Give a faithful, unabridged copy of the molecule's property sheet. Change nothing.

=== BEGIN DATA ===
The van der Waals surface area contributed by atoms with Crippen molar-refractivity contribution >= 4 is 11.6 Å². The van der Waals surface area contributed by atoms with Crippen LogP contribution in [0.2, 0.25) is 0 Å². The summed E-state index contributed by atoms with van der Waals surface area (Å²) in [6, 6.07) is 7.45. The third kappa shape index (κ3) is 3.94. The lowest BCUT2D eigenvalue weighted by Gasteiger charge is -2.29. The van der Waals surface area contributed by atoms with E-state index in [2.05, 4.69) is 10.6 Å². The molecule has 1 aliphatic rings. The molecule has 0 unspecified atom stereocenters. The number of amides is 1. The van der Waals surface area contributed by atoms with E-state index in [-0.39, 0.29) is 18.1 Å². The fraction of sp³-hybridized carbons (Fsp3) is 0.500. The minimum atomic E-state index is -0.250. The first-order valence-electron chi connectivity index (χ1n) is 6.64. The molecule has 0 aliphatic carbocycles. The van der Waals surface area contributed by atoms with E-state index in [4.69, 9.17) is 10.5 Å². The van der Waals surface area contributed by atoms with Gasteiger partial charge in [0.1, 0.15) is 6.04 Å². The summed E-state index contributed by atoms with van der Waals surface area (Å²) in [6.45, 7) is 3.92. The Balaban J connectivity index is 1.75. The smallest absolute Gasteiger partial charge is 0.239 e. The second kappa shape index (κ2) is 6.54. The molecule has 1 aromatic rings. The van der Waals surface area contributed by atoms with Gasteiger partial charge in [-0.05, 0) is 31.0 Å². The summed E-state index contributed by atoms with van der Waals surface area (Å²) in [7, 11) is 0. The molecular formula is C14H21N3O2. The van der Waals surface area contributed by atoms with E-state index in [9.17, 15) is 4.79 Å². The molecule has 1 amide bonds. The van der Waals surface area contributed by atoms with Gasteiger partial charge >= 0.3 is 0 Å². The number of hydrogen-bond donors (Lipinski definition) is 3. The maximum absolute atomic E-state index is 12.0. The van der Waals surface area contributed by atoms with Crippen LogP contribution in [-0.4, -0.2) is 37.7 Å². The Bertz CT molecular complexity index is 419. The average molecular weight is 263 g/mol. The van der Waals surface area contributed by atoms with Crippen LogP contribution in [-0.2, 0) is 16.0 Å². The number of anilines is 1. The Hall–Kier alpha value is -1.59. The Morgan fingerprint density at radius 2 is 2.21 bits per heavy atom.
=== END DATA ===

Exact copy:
The van der Waals surface area contributed by atoms with Crippen molar-refractivity contribution >= 4 is 11.6 Å². The van der Waals surface area contributed by atoms with Crippen LogP contribution in [0.2, 0.25) is 0 Å². The summed E-state index contributed by atoms with van der Waals surface area (Å²) in [6, 6.07) is 7.45. The third kappa shape index (κ3) is 3.94. The lowest BCUT2D eigenvalue weighted by Gasteiger charge is -2.29. The van der Waals surface area contributed by atoms with E-state index in [2.05, 4.69) is 10.6 Å². The molecule has 1 aliphatic rings. The molecule has 0 unspecified atom stereocenters. The number of amides is 1. The van der Waals surface area contributed by atoms with E-state index in [-0.39, 0.29) is 18.1 Å². The fraction of sp³-hybridized carbons (Fsp3) is 0.500. The minimum atomic E-state index is -0.250. The first-order valence-electron chi connectivity index (χ1n) is 6.64. The molecule has 0 aliphatic carbocycles. The van der Waals surface area contributed by atoms with E-state index in [4.69, 9.17) is 10.5 Å². The van der Waals surface area contributed by atoms with Gasteiger partial charge in [0.1, 0.15) is 6.04 Å². The summed E-state index contributed by atoms with van der Waals surface area (Å²) in [6.45, 7) is 3.92. The Balaban J connectivity index is 1.75. The smallest absolute Gasteiger partial charge is 0.239 e. The second kappa shape index (κ2) is 6.54. The molecule has 1 aromatic rings. The van der Waals surface area contributed by atoms with Gasteiger partial charge in [-0.05, 0) is 31.0 Å². The summed E-state index contributed by atoms with van der Waals surface area (Å²) in [7, 11) is 0. The molecular formula is C14H21N3O2. The van der Waals surface area contributed by atoms with E-state index in [9.17, 15) is 4.79 Å². The molecule has 1 amide bonds. The van der Waals surface area contributed by atoms with Gasteiger partial charge >= 0.3 is 0 Å². The number of hydrogen-bond donors (Lipinski definition) is 3. The maximum absolute atomic E-state index is 12.0. The van der Waals surface area contributed by atoms with Crippen LogP contribution in [-0.4, -0.2) is 37.7 Å². The Bertz CT molecular complexity index is 419. The average molecular weight is 263 g/mol. The van der Waals surface area contributed by atoms with Crippen LogP contribution in [-0.2, 0) is 16.0 Å². The number of anilines is 1. The Hall–Kier alpha value is -1.59. The Morgan fingerprint density at radius 2 is 2.21 bits per heavy atom.